The Mumbai bench of Customs, Excise and Service Tax Appellate Tribunal ( CESTAT ) in Nishant Sanjay Ghogare v. Commissioner of Customs, Airport, Mumbai, set aside an order for confiscation and penalty order and held that it cannot be imposed merely on ground that importer of ‘Arms’ was not a ‘renowned’ Shooter.
The appellant had imported one “Pardini Air Pistol K12 Cal. 177/4.5” through M/s. DHL Express (India) Pvt. Ltd., Mumbai. The department proposed to confiscate the goods by alleging that it is prohibited goods specified as “Arms”and imported without valid Arms licence. Further, after verifying a certificate of membership issued by Precise Shooting Club, Nashik, submitted by the appellant, it ordered for redemption of goods on payment of redemption fine of Rs.25,000/- and penalty of Rs.10,000/- in lieu of confiscation of the imported goods.
On first appeal, the appellate authority remanded the matter with observations about confiscation along with a finding that air pistol is liable for absolute confiscation.
The appellant contended that they claimed benefit of notification 52 dated 21.11.2007 issued by the Ministry of Commerce, which allows import of air pistol by “shooters” registered with the Rifle Club or District/State/National Rifle Association. Further, such lawful import and gave his finding that it can only be imported by “renowned shooters” on the recommendation of National Rifle Association of India and such a certificate was obtained by the appellant much later than passing of the adjudicating order dated 22.09.2014 by the adjudicating authority.
The department contended that during the impugned period free import of arms is permitted to ‘renowned shooters’ only.
The CESTAT, observed that when the First Adjudicating authority, as well as the appellate authority, have accepted the certificate of importer regarding his membership/association with rifle club, instead of allowing free import of 0.177mm gun, the importer was directed and he paid redemption fine as well as penalty in lieu of confiscation, which order itself is irregular. Therefore, there is no point in confiscating the same again by rejecting the claim of the appellant on the ground that he is not a “renowned shooter” at the time of import.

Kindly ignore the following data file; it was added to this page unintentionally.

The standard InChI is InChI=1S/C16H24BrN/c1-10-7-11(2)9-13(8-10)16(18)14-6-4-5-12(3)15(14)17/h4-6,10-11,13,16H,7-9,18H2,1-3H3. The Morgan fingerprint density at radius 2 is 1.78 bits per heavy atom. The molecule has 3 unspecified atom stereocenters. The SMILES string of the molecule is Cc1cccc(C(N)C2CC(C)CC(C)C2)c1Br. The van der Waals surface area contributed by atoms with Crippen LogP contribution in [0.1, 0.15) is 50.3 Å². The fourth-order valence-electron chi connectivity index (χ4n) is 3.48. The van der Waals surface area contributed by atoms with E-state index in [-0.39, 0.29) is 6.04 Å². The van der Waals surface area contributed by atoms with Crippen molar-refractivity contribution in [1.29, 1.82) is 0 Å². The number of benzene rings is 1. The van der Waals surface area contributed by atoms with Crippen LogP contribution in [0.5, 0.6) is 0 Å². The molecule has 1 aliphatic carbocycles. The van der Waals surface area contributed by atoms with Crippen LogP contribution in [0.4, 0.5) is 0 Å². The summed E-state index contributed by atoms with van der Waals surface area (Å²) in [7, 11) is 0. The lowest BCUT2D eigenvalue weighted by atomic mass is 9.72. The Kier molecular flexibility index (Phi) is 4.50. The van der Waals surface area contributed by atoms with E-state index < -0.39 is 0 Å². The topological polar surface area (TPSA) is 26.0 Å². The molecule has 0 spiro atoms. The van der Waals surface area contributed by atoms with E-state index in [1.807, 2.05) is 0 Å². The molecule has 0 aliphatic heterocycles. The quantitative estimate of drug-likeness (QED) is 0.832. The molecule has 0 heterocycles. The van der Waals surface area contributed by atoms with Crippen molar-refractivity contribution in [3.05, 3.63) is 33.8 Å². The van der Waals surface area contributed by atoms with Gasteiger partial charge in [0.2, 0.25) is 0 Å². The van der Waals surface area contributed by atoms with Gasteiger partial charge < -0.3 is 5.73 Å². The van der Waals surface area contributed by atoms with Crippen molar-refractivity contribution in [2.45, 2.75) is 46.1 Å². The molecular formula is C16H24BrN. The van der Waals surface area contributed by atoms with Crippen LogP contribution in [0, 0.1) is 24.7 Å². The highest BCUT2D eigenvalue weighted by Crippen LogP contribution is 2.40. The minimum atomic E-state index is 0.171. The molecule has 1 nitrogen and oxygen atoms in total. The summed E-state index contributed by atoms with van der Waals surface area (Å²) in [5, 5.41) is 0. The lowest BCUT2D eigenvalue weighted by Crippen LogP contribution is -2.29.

It was also opined that the adjudicating authority has the power to offer redemption of goods, even in respect of prohibited goods.
“A person would become renowned in the field of sports after successful/ repeated participation in that field and in order to participate in the sports like shooting, availability of air gun is a basic requirement and, therefore, notification dated 21.11.2007 clearly distinguishes a “shooter” from “renowned shooter” and import of “Arms” from import of “other Arms” by allowing 0.177 air gun pistols for free import by shooters registered with Rifle Clubs /Association,” the bench said.
Setting aside the order of the first appellate authority, the CESTAT observed that the observation of the FAA that he was not a renowned shooter, was irregular and hence, is invalid. It was also noted that the amended import policy of Arms and Ammunition has amended only the provisions containing the import of arms under which free import of 0.177 air guns/ pistols, which was included in the notification of 2005, has been excluded from the definition of “Arms” in 2012 notification.To Read the full text of the Order CLICK HERE